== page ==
12. Heidensohn, F. (1985). Women and Crime. New York: New York University Press.Google Scholar
  13. Herscovitz, E. (1999). Secure Virtual Private Networks: The Future of Data Communications. International Journal of Network Management, 9, 213–220.CrossRefGoogle Scholar
  14. Horsti, K. (2016). Digital Islamophobia: The Swedish Woman as a Figure of Pure and Dangerous Whiteness. New Media and Society. (Available as Online First).
  15. Jane, E. (2014). Back to the Kitchen, Cunt’: Speaking the Unspeakable About Online Misogyny. Continuum: Journal of Media & Cultural Studies, 28(4), 558–570.CrossRefGoogle Scholar
  16. Pittaro, M. (2007). Cyber Stalking: An Analysis of Online Harassment and Intimidation. International Journal of Cyber Criminology, 1(2), 180–197.Google Scholar
  17. Poole, E. (2009). Reporting Islam, Media Representations of British Muslims. London: I. B. Tauris.Google Scholar
  18. Puar, J. (2008). The Turban Is not a Hat: Queer Diaspora and Practices of Profiling. Sikh Formations, 4(1), 47–91.CrossRefGoogle Scholar
  19. Rana, J. (2011). Terrifying Muslims: Race and Labor in the South Asian Diaspora. Durham: Duke University Press.CrossRefGoogle Scholar
  20. Ren, J., & Wu, J. (2010). Survey on Anonymous Communications in Computer Networks. Computer Communications, 33(4), 420–431.CrossRefGoogle Scholar
  21. Richardson, J. E. (2004). (Mis)Representing Islam: The Racism and Rhetoric of British Broadsheet Newspapers. Amsterdam: John Benjamins Publishing Company.CrossRefGoogle Scholar
  22. Runnymede Trust Commission on British Muslims and Islamophobia. (1997). Islamophobia: A Challenge for Us All: Report of the Runnymede Trust Commission on British Muslims and Islamophobia. London: Runnymede Trust.Google Scholar
  23. Said, E. (1997). Covering Islam: How the Media and the Experts Determine How We See the Rest of the World. London: Vintage Books.Google Scholar
  24. Salecl, R. (1994). The Crisis of Identity and the Struggle for New Hegemony in the Former Yugoslavia. In E. Laclau (Ed.), The Making of Political Identity (pp. 205–232). London: Verso.Google Scholar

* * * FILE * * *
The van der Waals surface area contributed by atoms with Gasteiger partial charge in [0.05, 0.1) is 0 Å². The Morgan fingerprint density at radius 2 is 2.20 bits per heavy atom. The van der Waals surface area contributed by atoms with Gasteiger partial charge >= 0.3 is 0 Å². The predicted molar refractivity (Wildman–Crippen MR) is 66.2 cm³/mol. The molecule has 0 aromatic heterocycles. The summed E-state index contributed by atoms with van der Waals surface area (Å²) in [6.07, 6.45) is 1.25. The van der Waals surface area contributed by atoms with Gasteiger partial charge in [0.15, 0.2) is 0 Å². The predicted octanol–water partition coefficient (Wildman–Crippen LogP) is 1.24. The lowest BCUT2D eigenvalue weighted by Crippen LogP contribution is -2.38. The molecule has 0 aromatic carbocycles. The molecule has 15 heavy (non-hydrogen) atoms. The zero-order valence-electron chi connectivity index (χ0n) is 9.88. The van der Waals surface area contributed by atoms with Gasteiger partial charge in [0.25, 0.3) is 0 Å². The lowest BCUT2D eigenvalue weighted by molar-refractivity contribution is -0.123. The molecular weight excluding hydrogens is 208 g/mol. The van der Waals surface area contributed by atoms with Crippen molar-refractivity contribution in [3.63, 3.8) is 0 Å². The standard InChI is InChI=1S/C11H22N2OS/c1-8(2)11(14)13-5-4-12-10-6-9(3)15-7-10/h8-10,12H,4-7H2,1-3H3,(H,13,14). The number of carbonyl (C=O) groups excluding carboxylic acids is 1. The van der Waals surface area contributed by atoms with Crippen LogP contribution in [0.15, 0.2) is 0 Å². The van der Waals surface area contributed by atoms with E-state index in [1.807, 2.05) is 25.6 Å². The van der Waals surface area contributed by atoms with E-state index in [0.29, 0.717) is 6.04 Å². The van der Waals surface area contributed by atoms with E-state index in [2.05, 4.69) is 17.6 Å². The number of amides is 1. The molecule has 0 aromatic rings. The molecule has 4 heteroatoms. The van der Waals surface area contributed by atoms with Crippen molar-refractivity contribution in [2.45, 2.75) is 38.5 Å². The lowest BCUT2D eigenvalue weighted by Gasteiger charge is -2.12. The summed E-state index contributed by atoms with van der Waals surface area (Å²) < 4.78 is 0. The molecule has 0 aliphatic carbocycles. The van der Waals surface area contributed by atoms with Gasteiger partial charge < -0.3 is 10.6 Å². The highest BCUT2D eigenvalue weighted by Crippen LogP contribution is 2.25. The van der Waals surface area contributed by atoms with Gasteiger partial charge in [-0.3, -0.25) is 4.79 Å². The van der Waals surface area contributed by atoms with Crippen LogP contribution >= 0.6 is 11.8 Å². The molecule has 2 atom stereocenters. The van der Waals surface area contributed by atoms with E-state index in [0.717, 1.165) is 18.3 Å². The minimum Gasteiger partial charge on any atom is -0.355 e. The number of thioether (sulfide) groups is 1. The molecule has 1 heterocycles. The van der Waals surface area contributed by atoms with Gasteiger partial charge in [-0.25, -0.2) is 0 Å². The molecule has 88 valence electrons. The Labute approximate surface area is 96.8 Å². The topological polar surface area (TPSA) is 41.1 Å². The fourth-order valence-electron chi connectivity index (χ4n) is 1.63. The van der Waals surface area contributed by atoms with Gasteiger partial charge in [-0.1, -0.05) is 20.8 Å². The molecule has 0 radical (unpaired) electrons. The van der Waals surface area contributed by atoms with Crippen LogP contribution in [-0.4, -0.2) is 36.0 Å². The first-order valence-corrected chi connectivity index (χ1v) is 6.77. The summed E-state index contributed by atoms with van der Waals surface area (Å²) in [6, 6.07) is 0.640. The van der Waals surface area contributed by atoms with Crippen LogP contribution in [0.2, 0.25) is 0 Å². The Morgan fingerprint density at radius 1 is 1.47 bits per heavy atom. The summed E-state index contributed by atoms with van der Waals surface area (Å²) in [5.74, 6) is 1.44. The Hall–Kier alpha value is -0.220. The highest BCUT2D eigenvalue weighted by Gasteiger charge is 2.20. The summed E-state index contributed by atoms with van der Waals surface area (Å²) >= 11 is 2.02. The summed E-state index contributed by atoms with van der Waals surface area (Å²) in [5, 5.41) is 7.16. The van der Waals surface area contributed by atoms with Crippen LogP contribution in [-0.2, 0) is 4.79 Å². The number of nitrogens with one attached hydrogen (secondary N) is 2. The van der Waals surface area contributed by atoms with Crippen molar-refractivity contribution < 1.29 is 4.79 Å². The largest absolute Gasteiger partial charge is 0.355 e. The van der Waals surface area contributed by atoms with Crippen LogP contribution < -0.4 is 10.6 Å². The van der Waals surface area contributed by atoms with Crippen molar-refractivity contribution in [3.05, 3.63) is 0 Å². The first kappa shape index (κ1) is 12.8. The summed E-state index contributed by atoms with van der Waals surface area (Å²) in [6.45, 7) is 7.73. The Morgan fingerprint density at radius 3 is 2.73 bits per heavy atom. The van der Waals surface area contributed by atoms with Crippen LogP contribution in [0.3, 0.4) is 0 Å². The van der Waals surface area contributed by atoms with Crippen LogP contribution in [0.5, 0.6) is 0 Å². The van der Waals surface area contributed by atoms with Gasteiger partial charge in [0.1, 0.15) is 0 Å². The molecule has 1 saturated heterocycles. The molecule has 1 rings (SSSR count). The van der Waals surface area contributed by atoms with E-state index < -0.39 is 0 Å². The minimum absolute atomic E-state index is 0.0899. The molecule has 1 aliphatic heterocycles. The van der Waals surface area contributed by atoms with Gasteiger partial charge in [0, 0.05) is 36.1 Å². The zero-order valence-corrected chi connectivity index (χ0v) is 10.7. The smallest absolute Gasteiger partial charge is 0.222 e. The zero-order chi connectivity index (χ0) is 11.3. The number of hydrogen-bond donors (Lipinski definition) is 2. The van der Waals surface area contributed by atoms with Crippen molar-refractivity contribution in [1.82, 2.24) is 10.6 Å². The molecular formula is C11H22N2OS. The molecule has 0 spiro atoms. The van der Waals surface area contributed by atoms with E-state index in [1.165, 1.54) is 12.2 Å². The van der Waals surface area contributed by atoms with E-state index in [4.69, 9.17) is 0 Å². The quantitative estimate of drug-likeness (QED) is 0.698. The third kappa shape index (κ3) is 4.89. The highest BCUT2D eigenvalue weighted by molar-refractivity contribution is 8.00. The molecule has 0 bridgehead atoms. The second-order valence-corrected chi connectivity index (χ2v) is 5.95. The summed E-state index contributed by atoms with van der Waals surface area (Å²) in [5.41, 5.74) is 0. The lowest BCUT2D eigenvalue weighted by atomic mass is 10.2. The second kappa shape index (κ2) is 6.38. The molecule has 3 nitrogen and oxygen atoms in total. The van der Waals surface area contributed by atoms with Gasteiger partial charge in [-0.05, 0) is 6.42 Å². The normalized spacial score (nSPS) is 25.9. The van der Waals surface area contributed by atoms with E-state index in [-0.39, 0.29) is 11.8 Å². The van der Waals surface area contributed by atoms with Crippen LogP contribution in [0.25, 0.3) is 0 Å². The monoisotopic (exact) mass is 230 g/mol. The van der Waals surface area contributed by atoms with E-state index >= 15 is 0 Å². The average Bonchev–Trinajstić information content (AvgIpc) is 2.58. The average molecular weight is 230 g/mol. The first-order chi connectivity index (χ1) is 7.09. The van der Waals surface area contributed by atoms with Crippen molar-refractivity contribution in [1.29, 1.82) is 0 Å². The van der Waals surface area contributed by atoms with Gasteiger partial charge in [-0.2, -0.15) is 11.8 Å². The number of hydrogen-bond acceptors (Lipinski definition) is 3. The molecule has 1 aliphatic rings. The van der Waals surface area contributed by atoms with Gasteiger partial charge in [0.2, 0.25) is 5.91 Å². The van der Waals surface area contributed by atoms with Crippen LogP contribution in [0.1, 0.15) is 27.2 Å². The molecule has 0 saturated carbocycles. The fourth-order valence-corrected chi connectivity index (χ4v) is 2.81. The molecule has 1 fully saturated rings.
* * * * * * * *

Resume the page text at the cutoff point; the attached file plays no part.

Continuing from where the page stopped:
25. Sayyid, S. (2010). Out of the Devil’s Dictionary. In S. Sayyid & A. Vakil (Eds.), Thinking Through Islamophobia (pp. 5–18). London: Hurst and Company.Google Scholar
  26. Sayyid, S. (2014). A Measure of Islamophobia. Islamophobia Studies Journal, 2(1), 10–25.CrossRefGoogle Scholar
  27. Sian, K. P. (2011). ‘Forced’ Conversions in the British Sikh Diaspora. South Asian Popular Culture, 9(2), 115–130.CrossRefGoogle Scholar
  28. Sian, K. P. (2013). Unsettling Sikh and Muslim Conflict: Mistaken Identities, Forced Conversions and Postcolonial Formations. Lanham: Lexington.Google Scholar
  29. Sian, K. P., Sayyid, S., & Law, I. (2013). Racism, Governance and Public Policy: Beyond Human Rights. London: Routledge.Google Scholar
  30. Spivak, G. (1988). Can the Subaltern Speak? In C. Nelson & L. Grossberg (Eds.), Marxism and the Interpretation of Culture. Urbana: University of Illinois Press.Google Scholar
  31. Tyrer, D. (2013). The Politics of Islamophobia: Race, Power and Fantasy. London: Pluto Press.Google Scholar
  32. Ware, V. (1996). Island Racism: Gender, Place, and White Power. Feminist Review, 54, 65–86.CrossRefGoogle Scholar
  33. Weaver, S. (2012). A Rhetorical Discourse Analysis of Online Anti-Muslim and Anti-Semitic Jokes. Ethnic and Racial Studies, 36(3), 483–499.CrossRefGoogle Scholar
  34. Zizek, S. (2011, August 8). ‘A Vile Logic to Anders Breivik’s Choice of Target’ Opinion: The Guardian Online. Retrieved June 2017, from

Copyright information

© The Author(s) 2018

Authors and Affiliations

  • Katy Sian
    • 1
  1. 1.University of YorkYorkUK

Personalised recommendations